Top Republicans are redoubling their efforts to rein in Gensler from the SEC

Republicans in Congress are launching a sweeping attack on Securities and Exchange Commission Chairman Gary Gensler’s new climate disclosure rules, setting the stage for lawsuits to overturn the rules when they’re approved by the agency later this year, FOX has reported experienced business.

The rules, if approved by the SEC, would require for the first time that all publicly traded companies make extensive, and some say costly, disclosures about how their operations impact the environment. Critics say meeting the requirements in the written form would be controversial because it would force company boards to address politically sensitive and contentious issues such as climate change and global warming.

In a letter reviewed by FOX Business, House Financial Services Committee Chairman Patrick McHenry, RN.C., along with senior Senate Banking Committee member Tim Scott, RS.C., and the subcommittee chair House Oversight and Investigations Bill Huizenga, R-Mich., requesting that Gensler release all related notices and records of the rule dating back to January 20, 2021.

In addition to the document requests, GOP members want to know if Gensler and his team have considered the impact of the rule on energy prices. It also asks whether the SEC considered the implications of the First Amendment when it required companies to disclose information not normally disclosed for public companies.

As a result, the trio said in the letter the written rule would “appear to force speech.”

“We are deeply concerned by the SEC’s lack of transparency and disregard for legitimate congressional oversight requests, and urge you to be more responsive to congressional information requests going forward,” the letter said.

Gensler has historically ignored requests from the GOP Congress about his agenda, which Republicans say often oversteps the bounds of the SEC’s mandate.

The GOP attack comes amid a broader political debate over so-called Environmental, Social and Governance (ESG) enactments aimed at getting companies to reduce their carbon footprint and adopt policies that address diversity and social issues . Republicans have launched a major offensive against so-called ESG mandates, including criticism of money managers like BlackRock, Vanguard and State Street that use ESG filters to make investment decisions.

Republicans say such filters help discourage oil and energy exploration, leading to higher gas prices and inflation, while promoting a progressive policy agenda.

The SEC’s proposed environmental disclosure rules are the brainchild of Gensler, a former Goldman Sachs banker and academic, who has said investors need to know how corporate activities impact the environment because change poses a significant threat to economic growth.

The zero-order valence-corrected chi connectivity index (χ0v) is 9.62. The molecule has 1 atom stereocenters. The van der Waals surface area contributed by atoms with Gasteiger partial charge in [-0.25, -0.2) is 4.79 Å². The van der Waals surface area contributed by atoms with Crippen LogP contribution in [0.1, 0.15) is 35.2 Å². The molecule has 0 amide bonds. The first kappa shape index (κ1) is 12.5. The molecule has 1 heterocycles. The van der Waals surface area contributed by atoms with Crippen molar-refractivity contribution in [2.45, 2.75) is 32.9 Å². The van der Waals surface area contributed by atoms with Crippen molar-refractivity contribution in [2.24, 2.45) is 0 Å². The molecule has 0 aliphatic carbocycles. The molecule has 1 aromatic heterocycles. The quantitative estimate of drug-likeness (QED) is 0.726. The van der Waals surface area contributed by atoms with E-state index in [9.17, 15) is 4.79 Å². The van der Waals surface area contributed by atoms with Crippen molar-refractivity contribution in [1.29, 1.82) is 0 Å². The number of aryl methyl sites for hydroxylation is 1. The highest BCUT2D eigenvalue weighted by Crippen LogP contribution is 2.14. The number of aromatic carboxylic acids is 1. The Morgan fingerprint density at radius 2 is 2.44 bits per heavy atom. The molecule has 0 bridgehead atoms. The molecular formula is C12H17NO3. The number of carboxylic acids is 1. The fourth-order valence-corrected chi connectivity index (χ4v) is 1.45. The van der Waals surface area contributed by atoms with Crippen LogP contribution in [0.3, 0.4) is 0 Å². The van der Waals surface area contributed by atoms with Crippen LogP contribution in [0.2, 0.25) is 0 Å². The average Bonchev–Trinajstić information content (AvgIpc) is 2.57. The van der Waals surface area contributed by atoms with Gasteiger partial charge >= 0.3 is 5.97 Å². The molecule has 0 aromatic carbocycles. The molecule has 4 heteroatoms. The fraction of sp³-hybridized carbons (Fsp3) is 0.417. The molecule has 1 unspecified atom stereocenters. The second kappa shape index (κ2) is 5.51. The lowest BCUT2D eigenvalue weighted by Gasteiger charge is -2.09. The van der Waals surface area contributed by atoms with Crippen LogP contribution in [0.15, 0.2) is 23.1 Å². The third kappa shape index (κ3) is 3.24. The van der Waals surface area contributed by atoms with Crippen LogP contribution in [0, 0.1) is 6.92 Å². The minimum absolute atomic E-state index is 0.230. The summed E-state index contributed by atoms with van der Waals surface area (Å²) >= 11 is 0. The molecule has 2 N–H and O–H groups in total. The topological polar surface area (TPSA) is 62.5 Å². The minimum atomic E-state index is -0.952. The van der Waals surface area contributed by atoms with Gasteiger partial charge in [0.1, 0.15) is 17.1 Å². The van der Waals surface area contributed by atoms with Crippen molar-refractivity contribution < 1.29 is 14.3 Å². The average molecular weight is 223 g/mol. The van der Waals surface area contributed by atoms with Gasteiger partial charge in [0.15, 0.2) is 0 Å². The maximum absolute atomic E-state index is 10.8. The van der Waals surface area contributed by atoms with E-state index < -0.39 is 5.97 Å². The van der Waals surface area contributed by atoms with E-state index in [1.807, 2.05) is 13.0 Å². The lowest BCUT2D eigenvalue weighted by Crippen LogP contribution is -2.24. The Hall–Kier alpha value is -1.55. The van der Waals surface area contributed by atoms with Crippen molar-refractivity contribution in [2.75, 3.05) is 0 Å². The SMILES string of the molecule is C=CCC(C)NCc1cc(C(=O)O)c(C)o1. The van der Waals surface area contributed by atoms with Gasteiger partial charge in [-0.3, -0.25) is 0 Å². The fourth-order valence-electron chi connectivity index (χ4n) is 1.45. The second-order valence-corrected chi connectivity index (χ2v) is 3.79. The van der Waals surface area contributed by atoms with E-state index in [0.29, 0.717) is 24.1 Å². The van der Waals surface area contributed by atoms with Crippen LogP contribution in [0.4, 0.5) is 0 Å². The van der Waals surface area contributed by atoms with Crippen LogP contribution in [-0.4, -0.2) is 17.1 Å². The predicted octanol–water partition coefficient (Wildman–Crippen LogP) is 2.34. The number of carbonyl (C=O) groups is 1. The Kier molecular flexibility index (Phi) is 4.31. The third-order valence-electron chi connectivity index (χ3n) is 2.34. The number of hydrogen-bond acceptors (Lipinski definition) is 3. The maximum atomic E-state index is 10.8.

But Gensler’s proposals are met with skepticism not only from conservatives, but also from companies that follow ESG guidelines. Most ESG enactments allow investments in energy companies. In fact, BlackRock is one of the largest investors in the oil sector.

The SEC’s rules are so sweeping in scope that, for the first time, public companies would be forced to assess and disclose how their operations affect often nebulous scientific climate theories. Critics say the cost of meeting disclosure requirements would be enormous. Banks would likely restrict lending to energy companies instead of bearing such a heavy disclosure burden.

BlackRock, for example, criticized the massive amount of information required in a comment letter, which said the SEC rule, as written, will “reduce the effectiveness of the commission’s overarching goal,” which is “to provide reliable climate-related information to investors.” .

“Gensler would be wise to withdraw the proposal,” said Charles Elson, founding director of the Weinberg Center for Corporate Governance at the University of Delaware. “The SEC was designed to oversee investment markets and ensure that fair financial information is available to investors — if you take that authority and use it for any other purpose, it’s inappropriate and undermines the agency’s mission.”

Elson believes the regulations will face immediate legal challenge based on recent Supreme Court precedent and would be happy to have them overturned. “It can pass the SEC, but it will be challenged and thrown out if it gets to the Supreme Court,” he said.

The SEC’s role, as defined by Congress, is that of an investor protection agency, not an environmental watchdog, Elson said. “The argument that climate disclosures protect investors is a real overstatement,” he added.

The SEC declined to comment but said on its website it would vote on the climate rules in April, where the proposal is expected to pass 3-2, with Gensler and the other two Democrats measuring in agreement across the commission.

Pat Toomey, R-Pa., a senior member of the Senate Banking Committee before he retired last year, had unsuccessfully requested information from Gensler about his climate control plans. But Republicans now have a majority in the House of Representatives, have more power to start hearings and potentially force Gensler to testify while investigations into his activities at the SEC continue.

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